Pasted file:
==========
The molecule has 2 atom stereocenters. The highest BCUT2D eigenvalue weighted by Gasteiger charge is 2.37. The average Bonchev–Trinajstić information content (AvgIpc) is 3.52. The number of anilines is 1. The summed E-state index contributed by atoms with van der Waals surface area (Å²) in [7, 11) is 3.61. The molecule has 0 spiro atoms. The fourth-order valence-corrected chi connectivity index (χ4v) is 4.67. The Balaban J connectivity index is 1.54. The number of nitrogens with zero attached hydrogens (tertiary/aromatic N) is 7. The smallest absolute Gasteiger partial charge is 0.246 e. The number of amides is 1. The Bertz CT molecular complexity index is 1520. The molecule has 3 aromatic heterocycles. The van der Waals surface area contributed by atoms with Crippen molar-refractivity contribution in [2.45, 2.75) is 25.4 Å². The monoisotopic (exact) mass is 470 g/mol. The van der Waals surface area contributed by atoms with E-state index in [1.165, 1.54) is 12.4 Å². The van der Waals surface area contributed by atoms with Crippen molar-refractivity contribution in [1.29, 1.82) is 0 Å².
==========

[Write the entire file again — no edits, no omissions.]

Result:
The molecule has 2 atom stereocenters. The highest BCUT2D eigenvalue weighted by Gasteiger charge is 2.37. The average Bonchev–Trinajstić information content (AvgIpc) is 3.52. The number of anilines is 1. The summed E-state index contributed by atoms with van der Waals surface area (Å²) in [7, 11) is 3.61. The molecule has 0 spiro atoms. The fourth-order valence-corrected chi connectivity index (χ4v) is 4.67. The Balaban J connectivity index is 1.54. The number of nitrogens with zero attached hydrogens (tertiary/aromatic N) is 7. The smallest absolute Gasteiger partial charge is 0.246 e. The number of amides is 1. The Bertz CT molecular complexity index is 1520. The molecule has 3 aromatic heterocycles. The van der Waals surface area contributed by atoms with Crippen molar-refractivity contribution in [2.45, 2.75) is 25.4 Å². The monoisotopic (exact) mass is 470 g/mol. The van der Waals surface area contributed by atoms with E-state index in [1.165, 1.54) is 12.4 Å². The van der Waals surface area contributed by atoms with Crippen molar-refractivity contribution in [1.29, 1.82) is 0 Å².